Subjects were instructed to walk for five minutes at 1.5 mph. Heart rate, steps, temperature and humidity was recorded for each minute of exercise.  Indirect calorimetry recorded oxygen consumption, and Respiratory Exchange Ratios (RER’s) for each minute of exercise.  Each subsequent 5 minutes the speed was increased by 0.5 mph. When the subject completed walking for five minutes at 4.0 mph, the pedometer was switched to the running mode, and the subject was instructed to jog at 4.5 mph.   The subject continued running without hanging onto the treadmill rails, until voluntary fatigue or completion of the final 5 minute stage at 7.0 mph.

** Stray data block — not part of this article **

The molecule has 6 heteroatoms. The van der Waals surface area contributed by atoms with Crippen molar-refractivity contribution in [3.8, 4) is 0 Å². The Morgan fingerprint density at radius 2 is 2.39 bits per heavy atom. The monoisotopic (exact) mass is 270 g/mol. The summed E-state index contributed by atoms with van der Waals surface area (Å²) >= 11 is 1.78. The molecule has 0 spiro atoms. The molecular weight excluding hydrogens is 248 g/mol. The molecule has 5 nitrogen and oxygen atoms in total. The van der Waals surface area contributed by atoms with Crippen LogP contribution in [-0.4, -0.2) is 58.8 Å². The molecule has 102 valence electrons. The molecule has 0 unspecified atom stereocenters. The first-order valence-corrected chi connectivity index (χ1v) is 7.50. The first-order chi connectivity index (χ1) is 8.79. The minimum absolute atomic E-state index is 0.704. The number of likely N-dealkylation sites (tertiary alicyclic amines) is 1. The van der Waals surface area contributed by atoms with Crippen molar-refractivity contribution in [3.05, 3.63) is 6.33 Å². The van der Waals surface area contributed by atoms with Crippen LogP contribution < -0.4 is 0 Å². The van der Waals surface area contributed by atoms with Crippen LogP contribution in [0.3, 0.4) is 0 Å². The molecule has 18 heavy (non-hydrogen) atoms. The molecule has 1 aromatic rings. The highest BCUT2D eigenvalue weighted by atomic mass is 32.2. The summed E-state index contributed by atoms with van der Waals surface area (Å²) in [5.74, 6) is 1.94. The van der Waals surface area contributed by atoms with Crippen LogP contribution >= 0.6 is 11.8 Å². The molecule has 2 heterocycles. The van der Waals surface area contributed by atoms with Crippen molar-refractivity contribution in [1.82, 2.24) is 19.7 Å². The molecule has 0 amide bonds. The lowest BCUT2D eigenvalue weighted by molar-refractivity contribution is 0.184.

Exercise times for the subjects ranged from 39 minutes to 60 minutes.  Temperatures were maintained between 64 – 72 degrees Fahrenheit, with humidity ranging from 58 – 77%.  

Oxygen Consumption Requirements for Walking and Running:

     Oxygen consumption values at each speed were averaged, and a resting Metabolic Equivalent  of Task (MET) was subtracted to find the amount of oxygen consumption consumed due to the exercise only for each subject.  The resting MET was computed using the Kleiber equation which scales for body dimension in the computation of a resting MET at a 3/4 exponential ratio to the subjects weight.   

     The American College of Sports Medicine (ACSM) recommends the use of their own Metabolic Equations for the estimation of oxygen consumption, at 0.1 milliliters of oxygen consumed per kilo of the subject’s body weight for each meter per minute of walking speed.  This consumption is doubled to 0.2 milliliters with running paces. A resting MET of 3.5 ml for each kilo of the subjects body weight is added to the work component for speed as per the recommendations of the ACSM.